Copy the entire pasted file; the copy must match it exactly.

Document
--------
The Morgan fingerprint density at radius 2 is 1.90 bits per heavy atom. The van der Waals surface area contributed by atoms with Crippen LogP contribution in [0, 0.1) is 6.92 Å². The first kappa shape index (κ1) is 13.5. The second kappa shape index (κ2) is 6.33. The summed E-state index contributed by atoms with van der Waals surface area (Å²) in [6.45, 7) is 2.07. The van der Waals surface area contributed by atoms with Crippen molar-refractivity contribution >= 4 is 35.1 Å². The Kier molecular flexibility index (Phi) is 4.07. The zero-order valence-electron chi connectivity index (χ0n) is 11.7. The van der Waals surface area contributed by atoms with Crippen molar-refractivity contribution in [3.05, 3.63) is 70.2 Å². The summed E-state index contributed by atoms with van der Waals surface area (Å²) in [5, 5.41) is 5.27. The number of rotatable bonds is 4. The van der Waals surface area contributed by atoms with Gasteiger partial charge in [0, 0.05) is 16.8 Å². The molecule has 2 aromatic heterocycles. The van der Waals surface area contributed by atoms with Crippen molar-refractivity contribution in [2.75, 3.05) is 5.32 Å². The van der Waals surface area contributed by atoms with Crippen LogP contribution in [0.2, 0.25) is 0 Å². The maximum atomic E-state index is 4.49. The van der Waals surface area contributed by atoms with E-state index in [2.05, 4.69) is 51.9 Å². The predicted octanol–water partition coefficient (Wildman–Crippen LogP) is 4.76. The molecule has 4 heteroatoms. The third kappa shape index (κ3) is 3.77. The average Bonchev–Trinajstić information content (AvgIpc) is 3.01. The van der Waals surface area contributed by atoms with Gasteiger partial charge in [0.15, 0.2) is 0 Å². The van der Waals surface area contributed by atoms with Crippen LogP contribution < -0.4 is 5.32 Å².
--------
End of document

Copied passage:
The Morgan fingerprint density at radius 2 is 1.90 bits per heavy atom. The van der Waals surface area contributed by atoms with Crippen LogP contribution in [0, 0.1) is 6.92 Å². The first kappa shape index (κ1) is 13.5. The second kappa shape index (κ2) is 6.33. The summed E-state index contributed by atoms with van der Waals surface area (Å²) in [6.45, 7) is 2.07. The van der Waals surface area contributed by atoms with Crippen molar-refractivity contribution >= 4 is 35.1 Å². The Kier molecular flexibility index (Phi) is 4.07. The zero-order valence-electron chi connectivity index (χ0n) is 11.7. The van der Waals surface area contributed by atoms with Crippen molar-refractivity contribution in [3.05, 3.63) is 70.2 Å². The summed E-state index contributed by atoms with van der Waals surface area (Å²) in [5, 5.41) is 5.27. The number of rotatable bonds is 4. The van der Waals surface area contributed by atoms with Gasteiger partial charge in [0, 0.05) is 16.8 Å². The molecule has 2 aromatic heterocycles. The van der Waals surface area contributed by atoms with Crippen molar-refractivity contribution in [2.75, 3.05) is 5.32 Å². The van der Waals surface area contributed by atoms with Crippen LogP contribution in [0.2, 0.25) is 0 Å². The maximum atomic E-state index is 4.49. The van der Waals surface area contributed by atoms with E-state index in [2.05, 4.69) is 51.9 Å². The predicted octanol–water partition coefficient (Wildman–Crippen LogP) is 4.76. The molecule has 4 heteroatoms. The third kappa shape index (κ3) is 3.77. The average Bonchev–Trinajstić information content (AvgIpc) is 3.01. The van der Waals surface area contributed by atoms with Gasteiger partial charge in [0.15, 0.2) is 0 Å². The van der Waals surface area contributed by atoms with Crippen LogP contribution < -0.4 is 5.32 Å².